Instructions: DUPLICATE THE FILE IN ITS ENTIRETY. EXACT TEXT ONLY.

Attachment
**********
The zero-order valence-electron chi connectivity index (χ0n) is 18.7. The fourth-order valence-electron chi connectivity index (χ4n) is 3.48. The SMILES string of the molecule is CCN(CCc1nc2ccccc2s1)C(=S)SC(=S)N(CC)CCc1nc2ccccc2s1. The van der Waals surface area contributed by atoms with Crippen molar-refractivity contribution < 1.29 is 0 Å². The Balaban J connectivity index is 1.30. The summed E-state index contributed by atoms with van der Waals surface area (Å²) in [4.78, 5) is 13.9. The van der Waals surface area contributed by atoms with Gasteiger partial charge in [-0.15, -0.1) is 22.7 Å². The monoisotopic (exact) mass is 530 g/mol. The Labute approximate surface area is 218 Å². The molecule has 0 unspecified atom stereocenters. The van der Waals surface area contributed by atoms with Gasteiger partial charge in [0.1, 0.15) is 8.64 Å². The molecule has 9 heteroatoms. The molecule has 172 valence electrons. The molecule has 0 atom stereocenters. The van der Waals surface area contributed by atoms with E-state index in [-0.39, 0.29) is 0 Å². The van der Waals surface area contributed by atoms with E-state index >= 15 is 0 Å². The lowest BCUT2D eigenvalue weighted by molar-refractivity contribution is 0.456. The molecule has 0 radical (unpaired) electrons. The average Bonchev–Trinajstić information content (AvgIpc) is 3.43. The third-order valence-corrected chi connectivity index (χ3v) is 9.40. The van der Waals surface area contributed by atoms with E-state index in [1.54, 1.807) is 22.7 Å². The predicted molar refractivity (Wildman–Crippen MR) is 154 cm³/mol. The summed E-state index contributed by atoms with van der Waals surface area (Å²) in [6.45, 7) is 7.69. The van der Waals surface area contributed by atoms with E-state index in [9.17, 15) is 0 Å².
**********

The zero-order valence-electron chi connectivity index (χ0n) is 18.7. The fourth-order valence-electron chi connectivity index (χ4n) is 3.48. The SMILES string of the molecule is CCN(CCc1nc2ccccc2s1)C(=S)SC(=S)N(CC)CCc1nc2ccccc2s1. The van der Waals surface area contributed by atoms with Crippen molar-refractivity contribution < 1.29 is 0 Å². The Balaban J connectivity index is 1.30. The summed E-state index contributed by atoms with van der Waals surface area (Å²) in [4.78, 5) is 13.9. The van der Waals surface area contributed by atoms with Gasteiger partial charge in [-0.15, -0.1) is 22.7 Å². The monoisotopic (exact) mass is 530 g/mol. The Labute approximate surface area is 218 Å². The molecule has 0 unspecified atom stereocenters. The van der Waals surface area contributed by atoms with Gasteiger partial charge in [0.1, 0.15) is 8.64 Å². The molecule has 9 heteroatoms. The molecule has 172 valence electrons. The molecule has 0 atom stereocenters. The van der Waals surface area contributed by atoms with E-state index in [-0.39, 0.29) is 0 Å². The van der Waals surface area contributed by atoms with E-state index >= 15 is 0 Å². The lowest BCUT2D eigenvalue weighted by molar-refractivity contribution is 0.456. The molecule has 0 radical (unpaired) electrons. The average Bonchev–Trinajstić information content (AvgIpc) is 3.43. The third-order valence-corrected chi connectivity index (χ3v) is 9.40. The van der Waals surface area contributed by atoms with E-state index in [1.54, 1.807) is 22.7 Å². The predicted molar refractivity (Wildman–Crippen MR) is 154 cm³/mol. The summed E-state index contributed by atoms with van der Waals surface area (Å²) in [6.45, 7) is 7.69. The van der Waals surface area contributed by atoms with E-state index in [9.17, 15) is 0 Å².